The Dream Cruise...40,000 classic cars and over a million people cruise Woodward Avenue from Detroit to Pontiac, perhaps a 20 mile stretch over the third Saturday in August. Although the events spill over into the days preceding it. They pitch tents, set up bleachers, set up food, and watch cars go by. The vast majority of cars (and perhaps spectators) are from the sixties to the eighties. But there are plenty of earlier ones to see. Living a block away from this now is mostly annoying. But I grew up with a father working in the car industry so cars are kinda in my blood.I sneaked over and watched in as it began on Saturday. Kind of thrilling.

 And Megan's birthday is on the eclipse today. We had a special necklace made to celebrate it. It's gold with a moon and two stars with peridots in them.

What about you?

Saturday, August 19, 2017

For Anyone in Australia Next Weekend


Megan Abbott

Megan Abbott is the award-winning author of eight novels, including The End of Everything, Dare Me and The Fever. She is also the author of The Street Was Mine, a study of hardboiled fiction and film noir. Her work has won or been nominated for the CWA Steel Dagger, the International Thriller Writers Award, The Los Angeles Times Book Prize and five Edgar awards. Currently, she is a staff writer on HBO’s new David Simon show The Deuce and is adapting two of her novels for television. Her latest novel is You Will Know Me.

Appearing in these sessions

Meet Megan AbbottMore
Binge CultureMore
Local Libraries: Megan AbbottMore
The Dark Side of WomanhoodMore
Available at Readings
You Will Know Me

Friday, August 18, 2017

Friday Night Music

Friday's Forgotten Books, August 18, 2017

(Something of a spoiler alert)

Nemesis by Philip Roth.

Nemesis is the story of a polio epidemic in Newark in 1944 and especially about its impact on a Mr. Canter, who runs a playground program and is about to become engaged.

Roth does an excellent job of showing the effects of polio on this small neighborhood, in relaying the horrible progression of the epidemic, which cruelly was most often contracted by kids.

But at Nemesis' end and despite my interest in this polio epidemic plot, I realized it wasn't really about polio. What it was about was the way in which individuals deal with the onslaught of horror in their lives. How some people can go on fairly effectively, not let things like disease or war or economic disasters corrupt their lives. But others cannot get past their terrible luck, and the idea that this turn of events was unjust. The idea that they didn't deserve it  completely derails them. The bitterness poisons everything.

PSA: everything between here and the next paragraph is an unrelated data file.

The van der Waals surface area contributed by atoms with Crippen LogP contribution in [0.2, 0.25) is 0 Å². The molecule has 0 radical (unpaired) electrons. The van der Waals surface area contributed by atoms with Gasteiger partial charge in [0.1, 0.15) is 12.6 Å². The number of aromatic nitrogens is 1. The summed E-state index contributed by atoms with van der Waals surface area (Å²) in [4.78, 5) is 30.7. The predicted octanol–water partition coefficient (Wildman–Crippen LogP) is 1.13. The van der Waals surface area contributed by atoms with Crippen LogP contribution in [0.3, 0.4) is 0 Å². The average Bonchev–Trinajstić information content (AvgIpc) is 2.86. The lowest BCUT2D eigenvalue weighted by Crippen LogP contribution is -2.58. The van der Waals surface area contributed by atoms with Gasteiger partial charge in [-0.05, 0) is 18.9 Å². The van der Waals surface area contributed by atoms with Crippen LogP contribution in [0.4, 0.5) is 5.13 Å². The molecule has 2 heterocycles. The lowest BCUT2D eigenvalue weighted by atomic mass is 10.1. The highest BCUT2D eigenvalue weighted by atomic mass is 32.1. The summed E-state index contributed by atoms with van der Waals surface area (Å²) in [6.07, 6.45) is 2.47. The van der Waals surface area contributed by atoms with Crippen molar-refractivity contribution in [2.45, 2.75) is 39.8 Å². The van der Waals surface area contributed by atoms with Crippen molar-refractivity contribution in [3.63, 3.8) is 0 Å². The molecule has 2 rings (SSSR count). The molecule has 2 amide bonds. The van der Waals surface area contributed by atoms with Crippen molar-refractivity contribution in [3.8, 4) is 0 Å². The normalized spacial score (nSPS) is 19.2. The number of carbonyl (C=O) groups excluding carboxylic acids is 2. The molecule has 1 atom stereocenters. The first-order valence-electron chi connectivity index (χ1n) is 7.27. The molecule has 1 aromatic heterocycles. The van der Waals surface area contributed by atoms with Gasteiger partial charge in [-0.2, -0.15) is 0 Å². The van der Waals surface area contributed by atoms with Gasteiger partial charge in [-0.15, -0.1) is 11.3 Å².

I have read perhaps half a dozen books by Roth but apparently his last four books have dealt with this theme and I am most interested in seeing how his other characters deal with the fall of the sword.

When I wrote this little did I know
how the sword would fall on so many of us in the next few years.

Highly recommended.

Sergio Angelini, NINE AND TEN MAKES DEATH, Carter Dickson
Yvette Banek, DESTINATION UNKNOWN, Agatha Christie
Les Blatt, CONTINENTAL CRIMES, ed. Martin Edwards
Brian Busby, CAUGHT IN THE SNARE, Mary Agnes Fleming
Bill Crider, TURN ON THE HEAT, Erle Stanley Gardner
Richard Horton, RECALLED TO LIFE, Robert Silverberg
Jerry House, THE BARON IN FRANCE, John Creasey
Nick Jones, "Science Fiction from the Lewes Book Fair"
George Kelley, A CENTURY OF GREAT SUSPENSE, ed. Jeffrey Deaver 
Margot Kinberg, THE CEMETERY OF SWALLOWS, Jean-Denis Bruet Ferreols
Rob Kitchin, THE DUST OF DEATH, Paul Charles
B.V. Lawson, NAKED VILLAINY, Sara Woods
Evan Lewis, THE GUNSLINGER, Stephen King
Steve Lewis, THE PUNCH AND JUDY MURDERS, Carter Dickson
Scott D. Parker KILLER'S DOOM: A Walt Slade Western by Bradford Scott.  
Matt Paust, THE THANATOS SYNDROME, Walker Percy
James Reasoner, SENORITA DEATH, Phil Richards
Gerard Saylor, EIGHTH CIRCLE, Sarah Cain
TracyK, DEAD SKIP, Joe Gores

Wednesday, August 16, 2017

What Crime Series Has Tauight You the Most About a Time or Place?

With many series to choose from I am going to credit Tana French for bringing modern Dublin to life through her Dublin Murder Squad series. Runner-up would be Tony Hillerman's books about Navajo life in the Four Corners.Waiting for the next Hillerman was a treat in the 90s.

Tuesday, August 15, 2017

Neglected Movies: WIN IT ALL

This is a small 2017 movie that works well on its own terms. Jake Johnson plays a gambler, and one that almost never wins. When a friend goes off to serve a prison term, he leaves our hapless hero with a bag of money to hold for him. Of course, what gambler can resist trying his hand with all that time to replace lost money. And, things look okay until his pal gets an early release. Jake Johnson wrote this with his friend Joe Swanberg who also directed. The two made another winner DRINKING BUDDIES a few years back. A likable movie that maybe is not quite as original as it needs to be. But still a good 90 minutes.

Monday, August 14, 2017

Monday Night Music

So strange that the audience is so sedate. A very different act perhaps preceded this. Plus they seem too old for Dion.